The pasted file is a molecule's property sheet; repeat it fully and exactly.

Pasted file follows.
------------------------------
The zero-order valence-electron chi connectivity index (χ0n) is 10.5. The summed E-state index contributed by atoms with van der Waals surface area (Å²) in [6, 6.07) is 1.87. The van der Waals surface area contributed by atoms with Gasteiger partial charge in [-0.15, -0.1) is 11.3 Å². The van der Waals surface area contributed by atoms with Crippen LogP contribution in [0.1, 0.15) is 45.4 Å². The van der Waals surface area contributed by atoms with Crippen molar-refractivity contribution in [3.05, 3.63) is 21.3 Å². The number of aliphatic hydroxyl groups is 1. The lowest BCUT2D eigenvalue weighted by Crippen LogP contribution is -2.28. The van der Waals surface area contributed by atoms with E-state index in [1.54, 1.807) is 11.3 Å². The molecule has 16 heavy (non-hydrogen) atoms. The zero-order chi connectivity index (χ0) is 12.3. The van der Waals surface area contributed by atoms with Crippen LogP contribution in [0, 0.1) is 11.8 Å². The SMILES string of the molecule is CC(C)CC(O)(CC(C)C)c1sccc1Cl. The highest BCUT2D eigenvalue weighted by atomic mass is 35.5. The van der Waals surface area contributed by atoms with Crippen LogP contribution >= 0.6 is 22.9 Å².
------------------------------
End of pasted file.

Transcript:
The zero-order valence-electron chi connectivity index (χ0n) is 10.5. The summed E-state index contributed by atoms with van der Waals surface area (Å²) in [6, 6.07) is 1.87. The van der Waals surface area contributed by atoms with Gasteiger partial charge in [-0.15, -0.1) is 11.3 Å². The van der Waals surface area contributed by atoms with Crippen LogP contribution in [0.1, 0.15) is 45.4 Å². The van der Waals surface area contributed by atoms with Crippen molar-refractivity contribution in [3.05, 3.63) is 21.3 Å². The number of aliphatic hydroxyl groups is 1. The lowest BCUT2D eigenvalue weighted by Crippen LogP contribution is -2.28. The van der Waals surface area contributed by atoms with E-state index in [1.54, 1.807) is 11.3 Å². The molecule has 16 heavy (non-hydrogen) atoms. The zero-order chi connectivity index (χ0) is 12.3. The van der Waals surface area contributed by atoms with Crippen LogP contribution in [0, 0.1) is 11.8 Å². The SMILES string of the molecule is CC(C)CC(O)(CC(C)C)c1sccc1Cl. The highest BCUT2D eigenvalue weighted by atomic mass is 35.5. The van der Waals surface area contributed by atoms with Crippen LogP contribution >= 0.6 is 22.9 Å².